Loss function

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Dina statistik, téori kaputusan sarta ékonomi, loss function nyaeta fungsi nu metakeun hiji kajadian (sacara teknis hiji unsur dina rohangan sampel) kana wilangan riil keur ngagambarkeun biaya ekonomi atawa hanjelu pakait jeung hiji kajadian.

Loss functions sacara tipikal digambarkeun dina watesan "keuangan" dumasar kana ukuran biaya nu mungkin, contona kalahiran jeung "kematian" dina widang public health.

Loss functions are complementary to utility functions which represent benefit and satisfaction. Typically, for utility U, loss is equal to k-U, where k is some arbitrary constant.

Expected loss[édit | sunting sumber]

Loss function satisfies the definition of a random variable so we can establish a cumulative distribution function and an nilai ekspektasi. However, more commonly, the loss function is expressed as a function of some other random variable. For example, the time that a light bulb operates before failure is a random variable and we can specify the loss, arising from having to cope in the dark and/or replace the bulb, as a function of failure time. For a continuous random variable, X with probability density function f(x) and loss function, λ(x), the expected loss is:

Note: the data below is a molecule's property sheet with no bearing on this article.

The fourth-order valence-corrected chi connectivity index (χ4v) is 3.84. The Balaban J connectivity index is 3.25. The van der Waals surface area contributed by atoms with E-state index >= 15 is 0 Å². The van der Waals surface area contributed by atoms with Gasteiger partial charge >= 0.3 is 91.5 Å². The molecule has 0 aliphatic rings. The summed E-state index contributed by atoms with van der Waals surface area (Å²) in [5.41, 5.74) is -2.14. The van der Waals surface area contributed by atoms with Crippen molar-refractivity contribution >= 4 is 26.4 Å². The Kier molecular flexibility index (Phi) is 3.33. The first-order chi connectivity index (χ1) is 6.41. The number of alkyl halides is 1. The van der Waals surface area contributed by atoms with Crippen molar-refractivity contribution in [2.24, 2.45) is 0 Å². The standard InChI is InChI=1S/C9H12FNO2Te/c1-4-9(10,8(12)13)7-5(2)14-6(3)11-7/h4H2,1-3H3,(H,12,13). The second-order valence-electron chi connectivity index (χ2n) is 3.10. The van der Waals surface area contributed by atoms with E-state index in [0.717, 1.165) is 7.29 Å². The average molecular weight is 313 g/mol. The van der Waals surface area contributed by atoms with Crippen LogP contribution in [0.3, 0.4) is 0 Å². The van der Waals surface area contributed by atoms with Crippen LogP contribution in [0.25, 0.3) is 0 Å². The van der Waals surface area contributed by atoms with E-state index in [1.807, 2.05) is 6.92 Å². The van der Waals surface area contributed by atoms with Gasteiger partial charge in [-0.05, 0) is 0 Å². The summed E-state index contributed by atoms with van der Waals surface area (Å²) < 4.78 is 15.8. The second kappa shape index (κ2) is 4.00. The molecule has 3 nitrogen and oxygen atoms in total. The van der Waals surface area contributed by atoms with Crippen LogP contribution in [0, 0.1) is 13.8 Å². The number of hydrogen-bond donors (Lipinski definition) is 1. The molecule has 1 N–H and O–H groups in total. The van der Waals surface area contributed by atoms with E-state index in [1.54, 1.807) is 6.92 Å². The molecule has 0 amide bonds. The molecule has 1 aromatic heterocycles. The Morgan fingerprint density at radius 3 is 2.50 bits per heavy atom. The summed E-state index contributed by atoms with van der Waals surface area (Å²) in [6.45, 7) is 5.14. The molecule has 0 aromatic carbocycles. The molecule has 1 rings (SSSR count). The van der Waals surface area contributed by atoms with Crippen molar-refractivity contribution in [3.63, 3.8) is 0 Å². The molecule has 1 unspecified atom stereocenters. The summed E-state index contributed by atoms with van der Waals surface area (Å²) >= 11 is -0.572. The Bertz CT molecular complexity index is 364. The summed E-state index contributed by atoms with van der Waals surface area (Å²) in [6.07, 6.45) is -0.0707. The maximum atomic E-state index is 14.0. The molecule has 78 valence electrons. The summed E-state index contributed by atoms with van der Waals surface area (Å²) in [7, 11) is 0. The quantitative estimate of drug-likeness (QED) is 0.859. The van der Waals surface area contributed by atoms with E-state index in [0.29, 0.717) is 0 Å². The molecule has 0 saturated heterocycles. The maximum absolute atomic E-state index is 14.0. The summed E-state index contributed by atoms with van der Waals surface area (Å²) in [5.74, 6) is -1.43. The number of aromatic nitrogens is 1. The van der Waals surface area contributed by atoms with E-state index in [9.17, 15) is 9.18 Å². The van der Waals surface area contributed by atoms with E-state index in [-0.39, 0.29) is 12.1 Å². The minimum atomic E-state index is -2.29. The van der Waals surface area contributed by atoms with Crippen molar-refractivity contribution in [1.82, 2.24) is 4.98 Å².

\Lambda = \int_{-\infty}^\infty \lambda (x) f(x) dx.

Minimum expected loss is widely used as a criterion for choosing between prospects. It is closely related to the criterion of maximum expected utility.

Loss functions in Bayesian statistics[édit | sunting sumber]

One of the consequences of Bayesian inference is that in addition to experimental data, the loss function does not in itself wholly determine a decision. What is important is the relationship between the loss function and the prior probability. So it is possible to have two different loss functions which lead to the same decision when the prior probability distributions associated with each compensate for the details of each loss function.

Combining the three elements of the prior probability, the data, and the loss function then allows decisions to be based on maximising the subjective expected utility, a concept introduced by Leonard J. Savage. He also argued that using non-Bayesian methods such as minimax, the loss function should be based on the idea of regret, i.e. the loss associated with a decision should be the difference between the consequences of the best decision that could have been taken had the underlying circumstances been known and the decision that was in fact taken before they were known.